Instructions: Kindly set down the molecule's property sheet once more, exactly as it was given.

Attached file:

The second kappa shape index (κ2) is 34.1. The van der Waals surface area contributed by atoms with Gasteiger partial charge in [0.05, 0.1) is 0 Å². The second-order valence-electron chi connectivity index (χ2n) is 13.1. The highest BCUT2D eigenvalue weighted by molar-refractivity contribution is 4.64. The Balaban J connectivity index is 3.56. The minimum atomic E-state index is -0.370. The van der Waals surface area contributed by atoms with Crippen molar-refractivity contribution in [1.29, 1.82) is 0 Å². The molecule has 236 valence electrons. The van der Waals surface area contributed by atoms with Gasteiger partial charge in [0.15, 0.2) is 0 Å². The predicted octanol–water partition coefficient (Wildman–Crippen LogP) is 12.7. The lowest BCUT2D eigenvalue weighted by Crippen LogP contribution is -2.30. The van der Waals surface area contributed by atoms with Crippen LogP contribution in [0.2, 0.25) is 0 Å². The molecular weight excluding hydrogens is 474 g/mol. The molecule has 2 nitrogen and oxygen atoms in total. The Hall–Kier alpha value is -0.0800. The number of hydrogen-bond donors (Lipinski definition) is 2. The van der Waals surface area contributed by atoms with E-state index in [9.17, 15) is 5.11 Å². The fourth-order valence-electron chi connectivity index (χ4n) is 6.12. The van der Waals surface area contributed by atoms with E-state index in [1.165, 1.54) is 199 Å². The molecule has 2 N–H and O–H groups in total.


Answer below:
The second kappa shape index (κ2) is 34.1. The van der Waals surface area contributed by atoms with Gasteiger partial charge in [0.05, 0.1) is 0 Å². The second-order valence-electron chi connectivity index (χ2n) is 13.1. The highest BCUT2D eigenvalue weighted by molar-refractivity contribution is 4.64. The Balaban J connectivity index is 3.56. The minimum atomic E-state index is -0.370. The van der Waals surface area contributed by atoms with Crippen molar-refractivity contribution in [1.29, 1.82) is 0 Å². The molecule has 236 valence electrons. The van der Waals surface area contributed by atoms with Gasteiger partial charge in [0.15, 0.2) is 0 Å². The predicted octanol–water partition coefficient (Wildman–Crippen LogP) is 12.7. The lowest BCUT2D eigenvalue weighted by Crippen LogP contribution is -2.30. The van der Waals surface area contributed by atoms with Crippen LogP contribution in [0.2, 0.25) is 0 Å². The molecular weight excluding hydrogens is 474 g/mol. The molecule has 2 nitrogen and oxygen atoms in total. The Hall–Kier alpha value is -0.0800. The number of hydrogen-bond donors (Lipinski definition) is 2. The van der Waals surface area contributed by atoms with E-state index in [9.17, 15) is 5.11 Å². The fourth-order valence-electron chi connectivity index (χ4n) is 6.12. The van der Waals surface area contributed by atoms with E-state index in [1.165, 1.54) is 199 Å². The molecule has 2 N–H and O–H groups in total.